Who and that are used when referring to persons. Select who when the individual person or the individuality of a group is meant and that when a class, species, or type is meant.
- She is the only one of my managers who can speak Japanese fluently.
- He is the kind of student that should take advanced basketweaving.
Which and that are used when referring to places, objects, and animals. Which is always used to introduce nonessential clauses, and that is ordinarily used to introduce essential clauses.
- Laura’s report on employee benefits, which I sent you last week, should be of some help. (Which introduces a nonessential clause – there is only one report.)
- The report that I sent you last week should be of some help. (That introduces an essential clause – there may have been other reports sent in other weeks.)
NOTE: Many writers now use either which or that to introduce an essential clause. Indeed, which is to be preferred to that (1) when there are two or more parallel essential clauses in the same sentence, (2) when that has already been used in the sentence, or (3) when the essential clause is introduced by an expression such as this…which, that…which, these…which, or those…which.
- Vivian is taking courses which will earn her a higher salary rating in her current job and which will qualify her for a number of higher-level jobs.
- That is a movie which you must not miss.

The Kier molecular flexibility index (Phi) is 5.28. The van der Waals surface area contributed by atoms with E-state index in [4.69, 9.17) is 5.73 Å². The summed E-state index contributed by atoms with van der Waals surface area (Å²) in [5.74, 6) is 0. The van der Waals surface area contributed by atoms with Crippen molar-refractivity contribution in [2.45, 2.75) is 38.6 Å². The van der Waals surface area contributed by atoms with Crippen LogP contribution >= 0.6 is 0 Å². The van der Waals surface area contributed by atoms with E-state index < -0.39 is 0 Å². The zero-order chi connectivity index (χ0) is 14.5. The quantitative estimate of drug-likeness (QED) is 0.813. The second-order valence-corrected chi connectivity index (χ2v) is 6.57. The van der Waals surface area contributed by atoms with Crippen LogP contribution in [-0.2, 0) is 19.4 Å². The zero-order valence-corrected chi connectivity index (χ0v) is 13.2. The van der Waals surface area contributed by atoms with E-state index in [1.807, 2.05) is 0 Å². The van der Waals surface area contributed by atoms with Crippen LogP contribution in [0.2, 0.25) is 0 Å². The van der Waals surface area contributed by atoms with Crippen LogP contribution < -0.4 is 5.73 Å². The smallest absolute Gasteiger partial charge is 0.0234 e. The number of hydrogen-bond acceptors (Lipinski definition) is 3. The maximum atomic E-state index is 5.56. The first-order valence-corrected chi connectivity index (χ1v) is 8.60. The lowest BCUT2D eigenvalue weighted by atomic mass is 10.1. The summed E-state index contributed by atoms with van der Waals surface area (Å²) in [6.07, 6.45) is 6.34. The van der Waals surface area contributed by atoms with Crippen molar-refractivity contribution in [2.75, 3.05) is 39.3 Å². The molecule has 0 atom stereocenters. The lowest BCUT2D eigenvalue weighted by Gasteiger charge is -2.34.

- We need to reinforce those ideas which were presented in earlier chapters.
Which, that, and who may be used to refer to organizations. When you are referring to the organization as a single entity (in other words, as it), then use which or that. However, when you are thinking of the organization in terms of the individuals who make up the organization (in other words, when you think of the organization as they), you may use who or that.
- Although you are free to choose your own doctor, medical care is also available through an HMO [a health maintenance organization] with which the company has a special contract. (Since the HMO is referred to as a single entity, use with which, not with whom.)
- Whenever we run short of computer supplies, the Brown and Weiner Company is the one that gives us the best service and the best prices.
- We really like doing business with the people at the Brown and Weiner Company. They are a customer-oriented group who give us the best service and the best prices. (That may also be used in this sentence in place of who.)
Source: The Gregg Reference Manual.